Nearly 6,300 Texas-based companies received loans from the federal government valued at more than $1 million this spring, representing a major injection of government money into the state as the federal government was straining to keep the economy afloat.
Within that sum, nearly 400 Texas companies received loans within the range of $5 million to $10 million, according to data the Trump administration released Monday.
The companies taking part in what government officials called the Paycheck Protection Program included a large number of well-known restaurant groups: the troubled Luby’s cafeteria chain; Pappas restaurants, which is the parent company to Pappadeaux Seafood Kitchen and Pappasito’s Cantina; Pei Wei Asian Diner; Rosa’s Cafe and Tortilla Factory; and TGI Friday’s. Each of those restaurants stated the loans allowed them to retain 500 jobs.
Other notable recipients included the Alamo Drafthouse Cinema chain and the Houston Livestock Show and Rodeo. Officials canceled the rodeo midway through this year’s event in March in the early stages of the COVID-19 outbreak.
But the spectrum of businesses receiving loans crossed practically every segment of the Texas economy. Included in the data were car dealerships, hundreds of nonprofit organizations, churches, oil and gas industry support companies, medical practices, zoos, law firms and colleges.
Plenty of noteworthy Texas institutions were in the mix as well. Companies that received at least $1 million in PPP loans included the Lucchese cowboy boot company of El Paso, Mi Tierra Mexican restaurant of San Antonio, Billy Bob’s Texas of Fort Worth, Camp Longhorn of Burnet, the First Baptist Church of Dallas and the Colonial Country Club of Fort Worth, which was the site of a much-debated PGA tournament last month.
Monday’s release is the most comprehensive list so far of businesses and nonprofit organizations that received money from the Paycheck Protection Program. Companies were allowed to apply for the loans if they were negatively affected by the coronavirus pandemic. If business owners comply with federal mandates — namely, retaining staff — the taxpayer-funded loans will turn into grants and will not need to be repaid.
In total, the federal government disclosed the names of 52,150 Texas businesses and nonprofits that received the loans. Nearly 46,000 of those loans went to businesses or organizations that received less than $1 million.
Plenty of current and former politicians and officeholders secured PPP loans as well.
As The Dallas Morning News previously reported, Republican U.S. Rep. Roger Williams, who represents the 25th Congressional District, received a PPP loan for his car dealership. The new information clarified that the sum was within the range of $1 million to $2 million.
Kathaleen Wall, who is locked in a Republican runoff for the Texas 22nd District, owns a stake between $5 million and $25 million in the biopharmaceutical company Hope Biosciences, according her candidate financial disclosure. That company received between $150,000 and $350,000 in PPP money.
Dallas Republican candidate Genevieve Collins, who is running to unseat U.S. Rep. Colin Allred in the 32nd Congressional District, stated on her candidate financial disclosure that she is an employee of her family’s company, IStation, an education technology firm. That company secured between $2 million and $5 million in PPP funds.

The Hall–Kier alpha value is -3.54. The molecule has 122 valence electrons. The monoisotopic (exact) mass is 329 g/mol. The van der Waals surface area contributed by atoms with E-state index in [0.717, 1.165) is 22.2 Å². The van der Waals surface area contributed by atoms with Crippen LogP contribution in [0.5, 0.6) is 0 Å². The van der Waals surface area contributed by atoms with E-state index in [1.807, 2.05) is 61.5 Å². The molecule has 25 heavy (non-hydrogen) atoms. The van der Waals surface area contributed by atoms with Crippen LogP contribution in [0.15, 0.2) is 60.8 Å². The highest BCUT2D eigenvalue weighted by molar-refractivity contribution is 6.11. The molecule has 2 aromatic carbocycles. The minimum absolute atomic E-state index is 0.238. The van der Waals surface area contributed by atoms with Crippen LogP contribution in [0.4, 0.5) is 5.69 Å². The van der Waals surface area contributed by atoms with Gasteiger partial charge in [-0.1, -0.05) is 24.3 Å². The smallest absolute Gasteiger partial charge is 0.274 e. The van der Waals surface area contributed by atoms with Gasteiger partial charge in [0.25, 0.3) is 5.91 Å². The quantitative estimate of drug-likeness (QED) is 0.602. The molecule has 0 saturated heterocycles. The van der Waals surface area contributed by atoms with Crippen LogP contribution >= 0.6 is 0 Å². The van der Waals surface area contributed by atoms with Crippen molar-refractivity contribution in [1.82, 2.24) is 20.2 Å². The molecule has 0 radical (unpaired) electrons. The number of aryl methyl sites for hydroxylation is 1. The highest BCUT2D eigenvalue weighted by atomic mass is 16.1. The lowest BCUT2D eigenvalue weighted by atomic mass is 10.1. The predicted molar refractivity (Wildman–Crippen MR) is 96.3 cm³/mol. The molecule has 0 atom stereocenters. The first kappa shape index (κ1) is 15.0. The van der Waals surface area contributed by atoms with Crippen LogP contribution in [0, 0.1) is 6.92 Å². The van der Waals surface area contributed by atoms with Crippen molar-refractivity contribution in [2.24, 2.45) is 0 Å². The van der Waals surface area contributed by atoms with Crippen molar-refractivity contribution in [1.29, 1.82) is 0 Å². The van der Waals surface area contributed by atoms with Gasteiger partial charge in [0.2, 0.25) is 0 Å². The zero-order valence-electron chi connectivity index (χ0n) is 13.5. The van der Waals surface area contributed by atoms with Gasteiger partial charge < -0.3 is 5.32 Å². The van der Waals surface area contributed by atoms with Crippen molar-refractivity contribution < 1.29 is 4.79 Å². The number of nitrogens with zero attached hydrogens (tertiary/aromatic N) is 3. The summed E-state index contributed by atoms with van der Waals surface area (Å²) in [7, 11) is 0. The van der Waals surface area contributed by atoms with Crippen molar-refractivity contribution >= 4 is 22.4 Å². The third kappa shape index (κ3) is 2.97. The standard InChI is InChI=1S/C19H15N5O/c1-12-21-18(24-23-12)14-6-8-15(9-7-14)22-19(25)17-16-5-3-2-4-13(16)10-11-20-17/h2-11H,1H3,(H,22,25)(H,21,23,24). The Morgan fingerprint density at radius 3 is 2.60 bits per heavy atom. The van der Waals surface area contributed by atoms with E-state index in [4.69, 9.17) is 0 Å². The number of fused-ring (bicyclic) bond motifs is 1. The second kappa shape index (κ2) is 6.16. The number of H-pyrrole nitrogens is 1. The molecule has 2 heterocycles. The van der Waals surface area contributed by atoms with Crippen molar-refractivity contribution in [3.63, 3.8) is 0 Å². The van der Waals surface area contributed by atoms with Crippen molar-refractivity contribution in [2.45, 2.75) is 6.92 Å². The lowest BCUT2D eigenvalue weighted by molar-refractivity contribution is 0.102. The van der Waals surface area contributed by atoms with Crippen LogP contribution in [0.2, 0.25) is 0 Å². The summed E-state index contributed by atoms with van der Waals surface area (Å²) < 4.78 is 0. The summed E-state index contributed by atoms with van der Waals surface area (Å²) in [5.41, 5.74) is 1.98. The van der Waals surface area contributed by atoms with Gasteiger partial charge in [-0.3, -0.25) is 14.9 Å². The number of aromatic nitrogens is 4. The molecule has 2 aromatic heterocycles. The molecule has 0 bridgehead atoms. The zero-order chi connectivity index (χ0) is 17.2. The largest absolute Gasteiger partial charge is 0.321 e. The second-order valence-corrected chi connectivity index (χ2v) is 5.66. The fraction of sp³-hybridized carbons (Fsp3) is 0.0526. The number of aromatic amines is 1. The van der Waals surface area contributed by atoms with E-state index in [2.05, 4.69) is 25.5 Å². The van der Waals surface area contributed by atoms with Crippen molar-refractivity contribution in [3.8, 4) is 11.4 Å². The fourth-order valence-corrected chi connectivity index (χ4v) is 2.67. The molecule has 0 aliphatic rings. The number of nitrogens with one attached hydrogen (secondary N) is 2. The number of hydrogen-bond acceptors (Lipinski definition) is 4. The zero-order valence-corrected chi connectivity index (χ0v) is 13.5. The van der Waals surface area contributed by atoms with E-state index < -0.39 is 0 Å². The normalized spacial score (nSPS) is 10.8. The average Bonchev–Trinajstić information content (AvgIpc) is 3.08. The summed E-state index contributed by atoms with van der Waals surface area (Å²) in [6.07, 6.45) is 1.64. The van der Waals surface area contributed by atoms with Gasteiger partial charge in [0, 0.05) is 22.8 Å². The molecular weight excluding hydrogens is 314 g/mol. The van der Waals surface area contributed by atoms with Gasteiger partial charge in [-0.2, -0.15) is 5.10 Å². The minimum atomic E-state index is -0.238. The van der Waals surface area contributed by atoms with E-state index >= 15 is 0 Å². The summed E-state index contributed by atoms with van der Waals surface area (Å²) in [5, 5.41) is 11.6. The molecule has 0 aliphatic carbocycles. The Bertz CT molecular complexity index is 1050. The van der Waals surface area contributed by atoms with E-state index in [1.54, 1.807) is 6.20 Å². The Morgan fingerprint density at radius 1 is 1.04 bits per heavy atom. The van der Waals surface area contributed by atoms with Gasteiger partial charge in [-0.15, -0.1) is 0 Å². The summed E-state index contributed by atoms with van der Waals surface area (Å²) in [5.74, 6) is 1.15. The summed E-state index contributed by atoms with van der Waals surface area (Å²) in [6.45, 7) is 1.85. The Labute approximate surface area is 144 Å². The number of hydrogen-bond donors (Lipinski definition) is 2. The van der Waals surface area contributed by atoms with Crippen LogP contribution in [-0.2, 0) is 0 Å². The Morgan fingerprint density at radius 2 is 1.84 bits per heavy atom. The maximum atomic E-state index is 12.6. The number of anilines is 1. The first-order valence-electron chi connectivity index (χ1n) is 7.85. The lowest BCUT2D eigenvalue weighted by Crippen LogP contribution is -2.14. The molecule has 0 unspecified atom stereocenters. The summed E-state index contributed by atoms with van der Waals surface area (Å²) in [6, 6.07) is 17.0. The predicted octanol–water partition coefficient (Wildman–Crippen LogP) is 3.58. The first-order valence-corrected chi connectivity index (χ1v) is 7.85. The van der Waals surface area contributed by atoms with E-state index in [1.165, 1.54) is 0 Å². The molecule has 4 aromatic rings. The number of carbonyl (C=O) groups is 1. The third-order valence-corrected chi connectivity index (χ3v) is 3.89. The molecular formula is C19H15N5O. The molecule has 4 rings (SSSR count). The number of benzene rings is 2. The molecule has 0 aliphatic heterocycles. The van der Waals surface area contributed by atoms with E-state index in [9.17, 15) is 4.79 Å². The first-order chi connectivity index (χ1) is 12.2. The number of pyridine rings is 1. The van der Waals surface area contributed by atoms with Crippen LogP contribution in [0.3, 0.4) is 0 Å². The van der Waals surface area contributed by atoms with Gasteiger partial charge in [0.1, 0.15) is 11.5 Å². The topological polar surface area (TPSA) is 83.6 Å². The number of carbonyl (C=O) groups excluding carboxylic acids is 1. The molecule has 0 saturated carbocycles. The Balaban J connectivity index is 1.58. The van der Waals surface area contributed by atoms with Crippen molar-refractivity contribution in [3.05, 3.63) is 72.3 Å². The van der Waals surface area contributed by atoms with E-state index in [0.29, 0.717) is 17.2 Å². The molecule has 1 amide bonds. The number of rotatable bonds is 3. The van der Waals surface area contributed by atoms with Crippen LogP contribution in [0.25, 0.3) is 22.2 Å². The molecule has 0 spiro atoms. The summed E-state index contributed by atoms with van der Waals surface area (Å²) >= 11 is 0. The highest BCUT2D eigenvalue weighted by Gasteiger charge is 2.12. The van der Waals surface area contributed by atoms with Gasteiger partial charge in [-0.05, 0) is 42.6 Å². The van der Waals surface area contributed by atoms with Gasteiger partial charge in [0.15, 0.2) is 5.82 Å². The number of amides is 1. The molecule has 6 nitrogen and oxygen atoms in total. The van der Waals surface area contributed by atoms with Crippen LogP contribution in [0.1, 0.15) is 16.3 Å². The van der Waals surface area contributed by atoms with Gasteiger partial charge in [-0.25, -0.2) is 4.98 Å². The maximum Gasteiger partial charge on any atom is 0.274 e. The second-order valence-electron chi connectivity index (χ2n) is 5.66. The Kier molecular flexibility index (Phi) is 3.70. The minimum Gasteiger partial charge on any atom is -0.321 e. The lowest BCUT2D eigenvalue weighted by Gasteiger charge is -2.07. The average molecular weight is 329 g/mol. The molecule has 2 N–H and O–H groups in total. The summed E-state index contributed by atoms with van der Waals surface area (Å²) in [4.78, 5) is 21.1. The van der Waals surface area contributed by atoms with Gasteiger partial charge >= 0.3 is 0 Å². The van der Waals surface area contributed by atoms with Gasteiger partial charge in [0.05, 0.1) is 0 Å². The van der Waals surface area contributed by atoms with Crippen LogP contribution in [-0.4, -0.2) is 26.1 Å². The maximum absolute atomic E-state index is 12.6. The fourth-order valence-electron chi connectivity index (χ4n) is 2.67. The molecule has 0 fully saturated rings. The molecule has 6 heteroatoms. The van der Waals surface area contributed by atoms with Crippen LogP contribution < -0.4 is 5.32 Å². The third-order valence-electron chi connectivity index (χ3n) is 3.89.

U.S. Rep. Chip Roy, an Austin Republican who represents the 21st Congressional District, reported that his spouse owns between $50,000 and $100,000 worth of the frac sand company Atlas Sand. That company received between $2 million and $5 million from the government.
There is also Farouk Systems, manufacturer of the Chi hair straightener. The company’s founder, Dr. Farouk Shami, made an unsuccessful bid for the 2010 Texas Democratic gubernatorial nomination. That company received $5 million to $10 million in government support.
Two branches of Planned Parenthood, the Houston-based Planned Parenthood Gulf Coast and the Dallas-based Planned Parenthood of Greater Texas, received $2 million to $5 million each.
The data is not complete, however. The Small Business Administration — the branch of the Treasury Department administering the program — did not release information for loans smaller than $150,000. Only about 15% of loans were for $150,000 or more.
On Twitter, Jovita Carranza, administrator for the U.S. Small Business Administration said the data “shows that small businesses of all types and across all industries benefited from this unprecedented program.”
The data includes privately controlled companies. Earlier in the spring, many publicly traded companies filed their PPP loan information to the Securities and Exchange Commission. Upon those disclosures, many questions were raised over the spirit of the law.
Large companies like Texas-based Pizza Inn and Taco Cabana were able to secure small-business loans, thanks to the language in the CARES Act — the bill that created the program. That language defined a small business as any company that has fewer than 500 employees at any one location.
The owners of smaller companies expressed frustration over the process during the last few months. In order to avoid new government bureaucracy, banks became the clearing houses for applications. Less-prioritized customers and business owners who do little banking expressed frustration at being relegated to the back of the line throughout the distribution process.
Chris Essig contributed to this report.
This story originally appeared on the Texas Tribune. To read this article in its original format, click here.